Linked by Thom Holwerda on Tue 9th May 2006 21:25 UTC, submitted by luzr
OSNews, Generic OSes Torvalds has indeed chimed in on the micro vs. monolithic kernel debate. Going all 1992, he says: "The whole 'microkernels are simpler' argument is just bull, and it is clearly shown to be bull by the fact that whenever you compare the speed of development of a microkernel and a traditional kernel, the traditional kernel wins. The whole argument that microkernels are somehow 'more secure' or 'more stable' is also total crap. The fact that each individual piece is simple and secure does not make the aggregate either simple or secure. And the argument that you can 'just reload' a failed service and not take the whole system down is equally flawed." My take: While I am not qualified to reply to Linus, there is one thing I want to say: just because it is difficult to program, does not make it the worse design.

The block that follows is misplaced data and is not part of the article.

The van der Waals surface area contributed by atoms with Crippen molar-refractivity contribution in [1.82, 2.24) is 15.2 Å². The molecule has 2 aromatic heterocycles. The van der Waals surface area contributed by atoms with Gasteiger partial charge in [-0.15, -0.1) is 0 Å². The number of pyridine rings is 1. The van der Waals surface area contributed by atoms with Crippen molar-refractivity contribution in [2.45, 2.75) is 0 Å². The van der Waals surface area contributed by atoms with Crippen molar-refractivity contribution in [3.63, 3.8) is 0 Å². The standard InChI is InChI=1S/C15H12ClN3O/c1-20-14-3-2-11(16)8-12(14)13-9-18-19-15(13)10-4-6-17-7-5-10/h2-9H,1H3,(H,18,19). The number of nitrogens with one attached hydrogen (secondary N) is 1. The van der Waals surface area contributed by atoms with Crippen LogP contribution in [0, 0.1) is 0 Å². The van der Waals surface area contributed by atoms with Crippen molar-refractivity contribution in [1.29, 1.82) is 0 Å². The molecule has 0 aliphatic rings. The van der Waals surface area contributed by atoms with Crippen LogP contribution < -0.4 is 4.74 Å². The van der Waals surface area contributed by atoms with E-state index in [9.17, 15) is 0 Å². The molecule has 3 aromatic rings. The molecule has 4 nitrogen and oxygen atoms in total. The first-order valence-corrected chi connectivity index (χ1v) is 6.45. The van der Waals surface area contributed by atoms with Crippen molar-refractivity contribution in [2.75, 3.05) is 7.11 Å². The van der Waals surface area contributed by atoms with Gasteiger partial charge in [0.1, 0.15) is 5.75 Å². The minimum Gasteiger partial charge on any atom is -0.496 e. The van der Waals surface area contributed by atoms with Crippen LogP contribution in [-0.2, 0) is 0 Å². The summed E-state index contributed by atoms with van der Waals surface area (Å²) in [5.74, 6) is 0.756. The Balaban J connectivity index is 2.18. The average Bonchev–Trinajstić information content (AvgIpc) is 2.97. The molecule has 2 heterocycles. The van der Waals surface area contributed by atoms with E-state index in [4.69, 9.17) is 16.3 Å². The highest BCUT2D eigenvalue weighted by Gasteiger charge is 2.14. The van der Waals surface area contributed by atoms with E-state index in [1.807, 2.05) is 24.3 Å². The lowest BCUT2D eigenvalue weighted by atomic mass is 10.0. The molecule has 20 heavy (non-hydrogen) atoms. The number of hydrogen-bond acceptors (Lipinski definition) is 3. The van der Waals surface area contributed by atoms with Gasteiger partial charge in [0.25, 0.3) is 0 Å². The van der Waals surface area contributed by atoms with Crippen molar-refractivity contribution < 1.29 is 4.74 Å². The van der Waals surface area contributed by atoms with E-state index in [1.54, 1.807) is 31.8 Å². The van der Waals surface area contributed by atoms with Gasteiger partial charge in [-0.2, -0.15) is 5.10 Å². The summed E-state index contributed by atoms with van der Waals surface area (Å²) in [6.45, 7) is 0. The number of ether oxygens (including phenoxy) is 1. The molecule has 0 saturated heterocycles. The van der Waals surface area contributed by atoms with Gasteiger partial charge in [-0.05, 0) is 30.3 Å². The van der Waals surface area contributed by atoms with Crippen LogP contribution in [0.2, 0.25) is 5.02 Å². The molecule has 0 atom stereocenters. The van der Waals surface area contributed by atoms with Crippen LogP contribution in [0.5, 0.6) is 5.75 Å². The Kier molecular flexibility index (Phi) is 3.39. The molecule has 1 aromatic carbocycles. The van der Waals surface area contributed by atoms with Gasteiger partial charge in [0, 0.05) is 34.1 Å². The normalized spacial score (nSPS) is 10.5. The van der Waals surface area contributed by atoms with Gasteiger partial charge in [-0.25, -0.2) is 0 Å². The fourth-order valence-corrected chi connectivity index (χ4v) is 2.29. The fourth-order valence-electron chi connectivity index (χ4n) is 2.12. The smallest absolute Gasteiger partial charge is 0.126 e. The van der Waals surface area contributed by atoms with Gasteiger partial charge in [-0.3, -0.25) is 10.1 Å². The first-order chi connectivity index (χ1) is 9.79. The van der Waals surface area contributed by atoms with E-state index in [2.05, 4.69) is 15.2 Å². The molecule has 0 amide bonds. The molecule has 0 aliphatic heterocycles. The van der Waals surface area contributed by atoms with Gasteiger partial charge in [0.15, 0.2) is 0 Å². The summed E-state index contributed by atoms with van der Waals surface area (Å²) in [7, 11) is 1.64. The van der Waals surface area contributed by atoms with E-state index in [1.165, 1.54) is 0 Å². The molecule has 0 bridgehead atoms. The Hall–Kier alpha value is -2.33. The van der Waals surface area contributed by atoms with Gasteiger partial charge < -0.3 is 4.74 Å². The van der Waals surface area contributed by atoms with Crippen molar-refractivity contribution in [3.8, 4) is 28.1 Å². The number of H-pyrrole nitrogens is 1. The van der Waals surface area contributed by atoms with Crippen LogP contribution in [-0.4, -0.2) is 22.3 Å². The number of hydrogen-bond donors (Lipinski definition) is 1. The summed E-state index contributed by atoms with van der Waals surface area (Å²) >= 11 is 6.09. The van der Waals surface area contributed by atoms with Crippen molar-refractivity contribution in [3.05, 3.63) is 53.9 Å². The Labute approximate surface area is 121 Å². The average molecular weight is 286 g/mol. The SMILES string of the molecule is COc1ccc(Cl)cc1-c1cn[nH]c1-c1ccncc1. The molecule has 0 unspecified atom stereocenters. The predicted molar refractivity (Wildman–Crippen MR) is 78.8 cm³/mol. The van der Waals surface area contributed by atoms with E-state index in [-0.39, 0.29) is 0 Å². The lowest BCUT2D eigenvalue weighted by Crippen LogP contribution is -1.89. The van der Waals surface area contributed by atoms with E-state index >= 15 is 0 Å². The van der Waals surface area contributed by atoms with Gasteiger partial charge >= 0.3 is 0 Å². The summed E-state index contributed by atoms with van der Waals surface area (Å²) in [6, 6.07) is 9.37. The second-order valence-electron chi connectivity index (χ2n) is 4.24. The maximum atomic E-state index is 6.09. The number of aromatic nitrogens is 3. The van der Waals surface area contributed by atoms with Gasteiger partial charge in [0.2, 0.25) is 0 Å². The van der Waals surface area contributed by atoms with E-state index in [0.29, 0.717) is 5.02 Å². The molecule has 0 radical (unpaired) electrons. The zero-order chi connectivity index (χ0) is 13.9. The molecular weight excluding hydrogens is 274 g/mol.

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by John Nilsson on Wed 10th May 2006 06:41 UTC
John Nilsson
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I think one of the most important design consideration when dealing with a free os kernel, such as Linux, is flexibillity.

The system must be able to evolve freely in unpredictable directions.

A microkernel-based architecture may accomplish this to some extent. Regardles of what theoretical model is the best, we know one thing: As more and more people want to force the Linux kernel to serve their purposes, the overall architechture will evolve into something to support this flexibillity. Wheter this will be a microkernel design, or not, is of academic interest at best.

Edited 2006-05-10 06:42

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